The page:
The method which PAT used to ram through the contract, as quickly as possible without giving workers time to study it, is a common tactic of union bureaucrats across the country. In August, the Detroit Federation of Teachers forced a snap vote for a contract that was also “basically a pay cut.” In September, teachers in Evergreen School District in Vancouver, Washington, were rushed into a vote by their union the same day classes resumed, which was described by teachers on social media as “some shady mess right here.” In both cases, teachers suffered sharp losses in wages and working conditions.

One of Portland teachers’ most important demands, a hard limit on class sizes for the district, was not met. Instead, if teachers have a class size that is over a certain threshold, such as 24 students for kindergarten, teachers get a measly 3 percent bonus. The National Institute for Early Education Research recommends that class sizes should be no larger than 20 and that there should be no more than 10 students for every teacher.

The union also dropped a call for a $3,000 stipend for educators working with students with disabilities, and there are no guarantees about dealing with rodents and mold found in schools and classrooms. The only gains were small increases in planning time and more access to a $1,500 stipend the district provides to multilingual staff, though it is not clear how many more teachers will actually get access to the funds.

The school district asserts that the reason it couldn’t meet teachers’ demands is because the “the Governor [Democrat Tina Kotek] and Legislature have failed to adequately fund education in Oregon.” In particular, it rejected hard limits on class sizes because hiring enough teachers to meet demand would cost an additional $65 million, on top of the $175 million of what was passed.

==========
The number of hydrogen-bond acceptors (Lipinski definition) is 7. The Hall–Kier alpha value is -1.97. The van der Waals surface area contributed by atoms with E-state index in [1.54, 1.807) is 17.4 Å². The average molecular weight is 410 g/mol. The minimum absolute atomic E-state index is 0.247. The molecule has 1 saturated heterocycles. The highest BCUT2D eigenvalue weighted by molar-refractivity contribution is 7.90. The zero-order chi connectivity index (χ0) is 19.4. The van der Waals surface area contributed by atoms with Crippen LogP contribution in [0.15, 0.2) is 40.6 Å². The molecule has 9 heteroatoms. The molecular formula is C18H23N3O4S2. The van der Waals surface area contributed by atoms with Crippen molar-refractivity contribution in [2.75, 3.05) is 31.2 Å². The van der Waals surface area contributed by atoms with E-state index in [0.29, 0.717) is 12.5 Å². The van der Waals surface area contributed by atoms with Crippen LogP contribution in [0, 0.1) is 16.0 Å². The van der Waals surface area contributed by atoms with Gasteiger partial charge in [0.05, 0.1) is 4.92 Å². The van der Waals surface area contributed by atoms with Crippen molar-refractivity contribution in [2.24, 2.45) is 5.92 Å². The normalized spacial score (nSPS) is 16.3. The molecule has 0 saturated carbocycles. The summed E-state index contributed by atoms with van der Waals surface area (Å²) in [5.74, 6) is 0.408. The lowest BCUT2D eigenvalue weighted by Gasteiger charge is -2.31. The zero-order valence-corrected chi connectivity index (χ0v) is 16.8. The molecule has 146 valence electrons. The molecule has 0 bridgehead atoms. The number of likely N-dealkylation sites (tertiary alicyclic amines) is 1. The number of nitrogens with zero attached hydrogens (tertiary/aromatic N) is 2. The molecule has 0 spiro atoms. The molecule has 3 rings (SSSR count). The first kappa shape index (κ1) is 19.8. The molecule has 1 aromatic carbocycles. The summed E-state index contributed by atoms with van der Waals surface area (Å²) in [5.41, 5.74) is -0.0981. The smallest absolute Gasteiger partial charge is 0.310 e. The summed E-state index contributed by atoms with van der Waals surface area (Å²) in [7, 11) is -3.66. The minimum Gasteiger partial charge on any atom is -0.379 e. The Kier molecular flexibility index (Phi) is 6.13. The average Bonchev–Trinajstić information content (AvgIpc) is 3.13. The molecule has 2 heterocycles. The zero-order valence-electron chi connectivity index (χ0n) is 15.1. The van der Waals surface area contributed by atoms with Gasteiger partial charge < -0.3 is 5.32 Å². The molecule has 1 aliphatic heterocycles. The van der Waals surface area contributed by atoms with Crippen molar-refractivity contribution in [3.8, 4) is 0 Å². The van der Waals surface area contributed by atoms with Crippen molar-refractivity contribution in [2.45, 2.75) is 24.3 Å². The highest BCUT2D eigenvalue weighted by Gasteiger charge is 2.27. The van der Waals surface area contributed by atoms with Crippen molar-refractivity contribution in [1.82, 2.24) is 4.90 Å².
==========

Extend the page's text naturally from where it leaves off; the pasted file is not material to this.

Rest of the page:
The claim that “there is no money” for education is a decades-long lie. There is plenty of money in the US: nearly $1 trillion is allocated to the Department of Defense each year for war, more than three times that spent on education. Trillions were handed out to Wall Street and the major corporations after the markets crashed in 2008–09 and trillions more were made available during the 2020 recession induced by the pandemic.

The trade union bureaucracy plays a particular role in supporting this lie. They function as a labor police force, working to keep strike activity to a minimum. When strikes do break out, they work closely alongside the Democratic Party to ensure that, whatever “fight” is waged, a settlement is reached that ultimately doesn’t impinge on the profits of the super rich.

This is the experience of Portland teachers. PAT accepted the framework of the arguments put forward by Kotek and the state’s financial manager, Kate Nass, which resulted in nearly all the teachers’ demands being dropped or drastically reduced. PAT President Angela Bonnilla announced in a press conference during the strike that “we have gone down twice since our original proposal.”

The only way forward is for teachers to break with both the unions and the Democratic Party to form independent rank-and-file committees of, by and for educators. Similar to those that have been established by educators and other sections of workers internationally, these act as democratic organs where workers can discuss their demands and unite with others across the state, country and around the world.

The committees will also ensure negotiations are open and that there is real control by the rank-and-file over the process. Above all, they will unite the struggles of educators with those of all workers around the world.